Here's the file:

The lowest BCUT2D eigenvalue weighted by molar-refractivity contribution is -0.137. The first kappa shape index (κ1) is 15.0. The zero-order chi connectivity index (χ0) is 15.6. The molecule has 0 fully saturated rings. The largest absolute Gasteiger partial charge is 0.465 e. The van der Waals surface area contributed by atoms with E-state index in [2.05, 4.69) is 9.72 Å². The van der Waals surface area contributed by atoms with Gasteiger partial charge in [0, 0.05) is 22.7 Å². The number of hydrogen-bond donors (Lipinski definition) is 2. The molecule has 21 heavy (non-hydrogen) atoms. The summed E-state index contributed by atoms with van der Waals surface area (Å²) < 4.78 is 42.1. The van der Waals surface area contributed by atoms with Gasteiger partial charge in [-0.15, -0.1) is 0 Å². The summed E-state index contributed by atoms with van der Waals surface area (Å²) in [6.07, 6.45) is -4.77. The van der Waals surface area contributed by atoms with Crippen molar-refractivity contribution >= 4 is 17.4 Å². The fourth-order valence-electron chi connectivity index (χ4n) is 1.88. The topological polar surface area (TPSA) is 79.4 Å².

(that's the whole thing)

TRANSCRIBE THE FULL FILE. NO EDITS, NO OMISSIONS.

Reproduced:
The lowest BCUT2D eigenvalue weighted by molar-refractivity contribution is -0.137. The first kappa shape index (κ1) is 15.0. The zero-order chi connectivity index (χ0) is 15.6. The molecule has 0 fully saturated rings. The largest absolute Gasteiger partial charge is 0.465 e. The van der Waals surface area contributed by atoms with E-state index in [2.05, 4.69) is 9.72 Å². The van der Waals surface area contributed by atoms with Gasteiger partial charge in [0, 0.05) is 22.7 Å². The number of hydrogen-bond donors (Lipinski definition) is 2. The molecule has 21 heavy (non-hydrogen) atoms. The summed E-state index contributed by atoms with van der Waals surface area (Å²) < 4.78 is 42.1. The van der Waals surface area contributed by atoms with Gasteiger partial charge in [-0.15, -0.1) is 0 Å². The summed E-state index contributed by atoms with van der Waals surface area (Å²) in [6.07, 6.45) is -4.77. The van der Waals surface area contributed by atoms with Crippen molar-refractivity contribution >= 4 is 17.4 Å². The fourth-order valence-electron chi connectivity index (χ4n) is 1.88. The topological polar surface area (TPSA) is 79.4 Å².